Perhaps long overdo, but right on the money, comes ENTRO Mi Diario, a new Spanish-language newspaper serving the Tampa Bay area. The weekly publication will launch late next month and comes on the heels of, which went online Sept. 15. The two will become three when Centro Cápsulas, a media partnership with radio and TV providers, starts up later this year.

This eventual trifecta will fall under the umbrella of the Florida Communications Group, which oversees The Tampa Tribune, WFLA News Channel 8 and All are owned by Media General Inc., a Virginia-based firm that describes itself as “an independent, publicly owned communications company situated primarily in the Southeast with interests in newspapers, television stations and interactive media.”

That said, TBM hopes this newly minted media brand – aptly dubbed CENTRO Grupo De Comunicación – turns out to more than an excuse to mint money. Not that corporations can take risks without expecting a reward (and any new communication venture is definitely a risk) but there is a substantial opportunity here. Will this trio turn out to be the media equivalent of a fast-food place, like Taco Bell, or will it be more of a Columbia Restaurant? (You can guess TBM’s preference.)

Here’s why this is an important question: Pull out a globe. Study the strategic geographic location of Tampa Bay. Let your eyes follow the curve around the Gulf of Mexico, and amble south. Then ponder this: Tampa could one day be the “Gateway to the Americas,” an International City where trade and commerce flourish, and whose Hispanic heritage helps facilitate this transformation.

The German philosopher Friedrich Nietzsche once said, "Let us not underestimate the privileges of the mediocre. As one climbs higher, life becomes ever harder; the coldness increases, responsibility increases."

Media General could make a lot of money with a mediocre effort as a result of its historic Hispanic initiative. TBM hopes they climb a little higher, where the air is cold, and possibly a different kind of reward awaits. The result will be just as profitable . . . maybe more so.

Friday, September 16, 2005

A Journalistic Mecca in Our Own Backyard

In truth, TBM is a guy with an iMac drinking coffee in his backroom. (Four dogs barking in the background; Vivaldi wafting through the house.) Who should be taking “a look at the stations and publications that cover Tampa Bay”? Why, the Poynter Institute, of course. PI is the New York Yankees of media magnets in terms of attracting talent to an academically altruistic “dream team.” So, why don’t they do it? Well, PI is an example of the best of Times and the worst of Times – literally. Namely because it was set up in 1975 by Nelson Poynter, then chairman of the St. Petersburg Times. The best? Journalists from all over the world arrive (sometimes starry-eyed) to ponder the finer points of their craft – and they do so with panache. To be accepted at PI as student or staff is heady stuff. The quality cross-pollination that takes place assures a high standard of education and helps give PI’s imprimatur on journalism the aura of a higher calling. Kudos. The worst? In effect, PI owns the St. Pete Times, which for years has oozed a sort of “ivory tower” éclat as it relates to the great unwashed masses clustered within its circulation base. The tendency toward isolation produced within the cocoon of a journalistic think tank only adds to the insulation of "Florida's Best Newspaper," which sometimes gives the impression it doesn’t wish to get its manicured fingernails dirty. Still, when it comes to the Poynter Institute, the Bay area is fortunate to have this journalistic jewel in its crown. TBM challenges PI to step outside its tower within a tower and produce an objective, lively, insightful look at the media in the Bay area. Then maybe TBM can get back to walkin’ the dogs. (And that would make TBM’s wife very happy.)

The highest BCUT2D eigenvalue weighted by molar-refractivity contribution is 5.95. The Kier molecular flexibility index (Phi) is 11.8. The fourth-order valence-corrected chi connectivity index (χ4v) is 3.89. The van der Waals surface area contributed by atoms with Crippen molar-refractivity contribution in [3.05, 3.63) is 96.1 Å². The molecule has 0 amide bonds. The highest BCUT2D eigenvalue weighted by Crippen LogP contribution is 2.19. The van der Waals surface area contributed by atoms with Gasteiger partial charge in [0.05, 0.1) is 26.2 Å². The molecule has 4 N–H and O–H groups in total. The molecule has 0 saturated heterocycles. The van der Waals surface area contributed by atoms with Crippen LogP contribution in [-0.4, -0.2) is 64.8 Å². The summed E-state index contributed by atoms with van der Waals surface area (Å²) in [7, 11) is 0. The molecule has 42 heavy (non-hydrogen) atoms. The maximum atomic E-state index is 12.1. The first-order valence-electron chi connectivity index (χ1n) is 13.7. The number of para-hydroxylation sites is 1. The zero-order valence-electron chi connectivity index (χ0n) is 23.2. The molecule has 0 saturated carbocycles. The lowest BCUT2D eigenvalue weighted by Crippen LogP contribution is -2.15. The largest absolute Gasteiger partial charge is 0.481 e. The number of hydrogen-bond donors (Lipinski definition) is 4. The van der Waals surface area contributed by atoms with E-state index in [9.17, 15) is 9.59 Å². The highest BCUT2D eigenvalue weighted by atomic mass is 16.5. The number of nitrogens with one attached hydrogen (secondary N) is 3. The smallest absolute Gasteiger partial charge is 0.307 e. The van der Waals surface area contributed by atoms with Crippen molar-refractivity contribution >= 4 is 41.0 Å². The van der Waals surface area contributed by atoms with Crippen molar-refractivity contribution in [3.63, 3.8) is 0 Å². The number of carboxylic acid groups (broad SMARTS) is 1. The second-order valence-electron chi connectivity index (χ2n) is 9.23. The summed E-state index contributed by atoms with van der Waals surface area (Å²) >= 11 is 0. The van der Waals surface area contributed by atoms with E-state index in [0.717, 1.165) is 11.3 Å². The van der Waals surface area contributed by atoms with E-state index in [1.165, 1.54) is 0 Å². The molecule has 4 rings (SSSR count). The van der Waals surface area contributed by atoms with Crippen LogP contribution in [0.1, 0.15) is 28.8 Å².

Wednesday, September 14, 2005

Latest Florida Trend: Wiki Mania

If Jimmy Wales is the new Bill Gates, does that make St. Petersburg the new Redmond? (If so, maybe green benches will be the new Starbucks.) Decide for yourself by reading the September issue of Florida Trend magazine. That may sound like an advertisement, but TBM gets no cut. On the contrary, TBM wants to be on the cutting edge. That's why the editorial "we" give you a strong "buy" signal for this entertaining (though still business-like) look at Wiki Mania. In its on-line lead-in summary, FT describes Wales as "the brain behind Wikipedia, a free internet encyclopedia that’s become a cult phenomenon." FT then asks the question: "Can he expand the brand into a money-making enterprise?" Of course, true Wikipedia believers (guilty as charged) understand that Wiki's "open source" approach makes it (philosophically) a kissin’ cousin to Linux, which easily explains the cult-like aspect of what makes it attractive. (Are you listening Bill? It’s not always about the money.) But decide for yourself: Visit or prep by reading Florida Trend’s cover story titled “Dot-Com Phenom.”

Friday, September 02, 2005

Katrina Hype Can Help Wake Us Up

Bay area news outlets have done an exceptional job covering the tragedy in New Orleans and with good reason – it CAN happen here. Kudos. We’ve seen powerful images, good reporting and gripping headlines, like today’s CHAOS on the A-section of The Tampa Tribune and CITY OF SORROW on the front page of Thursday’s edition of the St. Petersburg Times. TBM's favorite piece is from the Trib's Steve Otto in a column headlined “A Sorrowful Warning From The Big Easy” in today's Metro section. (The super-sized columnist is better known for being a humorist/curmudgeon – as well as inspiring chili and guava lovers everywhere, but he showed his serious side here.) Otto painted a fair (meaning balanced) word picture of what happened (and didn’t) re: the disaster in New Orleans, but without the addled shrillness displayed by some of his colleagues. Plus, and more importantly, in his folksy, conversational way, he related The Big Easy's unfolding tragedy to our own highways and waterways. Otto closed with this warning:

“ … if we don't learn from this, if we don't make realistic decisions about housing and transportation in the event of another Katrina ... well, just look at the images in our newspaper and on television.”

TBM hopes those compelling images provoke an alliance of government and corporations (including Bay area media), as well as independent agencies such as the Red Cross and Salvation Army, into meeting NOW and re-assessing evacuation plans, especially as we move into the peak of hurricane season. Typing and griping isn't enough. Katrina coverage shouldn't be just about hype – it must be a wake-up call ...